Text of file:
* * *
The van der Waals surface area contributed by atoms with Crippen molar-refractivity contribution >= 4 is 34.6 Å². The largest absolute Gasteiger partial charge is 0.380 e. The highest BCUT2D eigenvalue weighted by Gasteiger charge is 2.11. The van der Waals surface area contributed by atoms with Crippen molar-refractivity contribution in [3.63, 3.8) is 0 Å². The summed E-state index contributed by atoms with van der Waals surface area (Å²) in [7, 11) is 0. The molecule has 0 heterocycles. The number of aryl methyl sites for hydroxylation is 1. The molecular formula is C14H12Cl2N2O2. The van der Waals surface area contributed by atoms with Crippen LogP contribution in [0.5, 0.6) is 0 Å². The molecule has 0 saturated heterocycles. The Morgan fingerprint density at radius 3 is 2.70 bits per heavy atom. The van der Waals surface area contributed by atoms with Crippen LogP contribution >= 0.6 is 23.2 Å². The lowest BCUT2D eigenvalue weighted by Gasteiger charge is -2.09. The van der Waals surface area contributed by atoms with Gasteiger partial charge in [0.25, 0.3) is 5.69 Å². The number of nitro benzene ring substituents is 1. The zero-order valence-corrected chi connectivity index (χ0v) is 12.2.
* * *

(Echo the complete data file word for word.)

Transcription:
The van der Waals surface area contributed by atoms with Crippen molar-refractivity contribution >= 4 is 34.6 Å². The largest absolute Gasteiger partial charge is 0.380 e. The highest BCUT2D eigenvalue weighted by Gasteiger charge is 2.11. The van der Waals surface area contributed by atoms with Crippen molar-refractivity contribution in [3.63, 3.8) is 0 Å². The summed E-state index contributed by atoms with van der Waals surface area (Å²) in [7, 11) is 0. The molecule has 0 heterocycles. The number of aryl methyl sites for hydroxylation is 1. The molecular formula is C14H12Cl2N2O2. The van der Waals surface area contributed by atoms with Crippen LogP contribution in [0.5, 0.6) is 0 Å². The molecule has 0 saturated heterocycles. The Morgan fingerprint density at radius 3 is 2.70 bits per heavy atom. The van der Waals surface area contributed by atoms with Crippen LogP contribution >= 0.6 is 23.2 Å². The lowest BCUT2D eigenvalue weighted by Gasteiger charge is -2.09. The van der Waals surface area contributed by atoms with Gasteiger partial charge in [0.25, 0.3) is 5.69 Å². The number of nitro benzene ring substituents is 1. The zero-order valence-corrected chi connectivity index (χ0v) is 12.2.